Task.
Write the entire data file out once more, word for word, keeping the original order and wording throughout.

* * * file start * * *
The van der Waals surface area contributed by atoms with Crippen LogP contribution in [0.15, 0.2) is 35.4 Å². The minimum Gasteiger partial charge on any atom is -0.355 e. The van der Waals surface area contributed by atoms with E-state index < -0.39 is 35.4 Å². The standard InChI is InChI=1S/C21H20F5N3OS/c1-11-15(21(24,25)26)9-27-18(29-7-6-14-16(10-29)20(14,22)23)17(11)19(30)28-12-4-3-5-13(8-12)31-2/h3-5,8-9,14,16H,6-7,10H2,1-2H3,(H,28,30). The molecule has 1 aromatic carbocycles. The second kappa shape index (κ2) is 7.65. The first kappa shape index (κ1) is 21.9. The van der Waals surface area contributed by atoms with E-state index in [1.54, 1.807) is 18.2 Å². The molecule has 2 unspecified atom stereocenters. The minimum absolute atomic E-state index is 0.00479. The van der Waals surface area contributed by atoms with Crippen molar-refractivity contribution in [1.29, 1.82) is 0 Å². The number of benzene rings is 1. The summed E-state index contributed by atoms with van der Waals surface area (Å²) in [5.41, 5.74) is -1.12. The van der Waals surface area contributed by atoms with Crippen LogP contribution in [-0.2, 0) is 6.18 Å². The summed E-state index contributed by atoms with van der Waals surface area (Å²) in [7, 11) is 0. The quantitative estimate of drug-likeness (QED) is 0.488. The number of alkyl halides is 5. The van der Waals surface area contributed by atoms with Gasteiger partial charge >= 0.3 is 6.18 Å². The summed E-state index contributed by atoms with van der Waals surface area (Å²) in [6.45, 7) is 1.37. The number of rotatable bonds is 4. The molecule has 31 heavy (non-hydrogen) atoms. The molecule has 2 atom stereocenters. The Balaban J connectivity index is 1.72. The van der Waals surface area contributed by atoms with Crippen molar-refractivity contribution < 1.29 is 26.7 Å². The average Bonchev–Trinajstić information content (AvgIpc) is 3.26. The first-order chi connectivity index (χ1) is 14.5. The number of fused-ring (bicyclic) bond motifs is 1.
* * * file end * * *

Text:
The van der Waals surface area contributed by atoms with Crippen LogP contribution in [0.15, 0.2) is 35.4 Å². The minimum Gasteiger partial charge on any atom is -0.355 e. The van der Waals surface area contributed by atoms with E-state index < -0.39 is 35.4 Å². The standard InChI is InChI=1S/C21H20F5N3OS/c1-11-15(21(24,25)26)9-27-18(29-7-6-14-16(10-29)20(14,22)23)17(11)19(30)28-12-4-3-5-13(8-12)31-2/h3-5,8-9,14,16H,6-7,10H2,1-2H3,(H,28,30). The molecule has 1 aromatic carbocycles. The second kappa shape index (κ2) is 7.65. The first kappa shape index (κ1) is 21.9. The van der Waals surface area contributed by atoms with E-state index in [1.54, 1.807) is 18.2 Å². The molecule has 2 unspecified atom stereocenters. The minimum absolute atomic E-state index is 0.00479. The van der Waals surface area contributed by atoms with Crippen molar-refractivity contribution in [1.29, 1.82) is 0 Å². The number of benzene rings is 1. The summed E-state index contributed by atoms with van der Waals surface area (Å²) in [5.41, 5.74) is -1.12. The van der Waals surface area contributed by atoms with Crippen LogP contribution in [-0.2, 0) is 6.18 Å². The summed E-state index contributed by atoms with van der Waals surface area (Å²) in [7, 11) is 0. The quantitative estimate of drug-likeness (QED) is 0.488. The number of alkyl halides is 5. The van der Waals surface area contributed by atoms with Gasteiger partial charge >= 0.3 is 6.18 Å². The summed E-state index contributed by atoms with van der Waals surface area (Å²) in [6.45, 7) is 1.37. The number of rotatable bonds is 4. The molecule has 31 heavy (non-hydrogen) atoms. The molecule has 2 atom stereocenters. The Balaban J connectivity index is 1.72. The van der Waals surface area contributed by atoms with Crippen molar-refractivity contribution < 1.29 is 26.7 Å². The average Bonchev–Trinajstić information content (AvgIpc) is 3.26. The first-order chi connectivity index (χ1) is 14.5. The number of fused-ring (bicyclic) bond motifs is 1.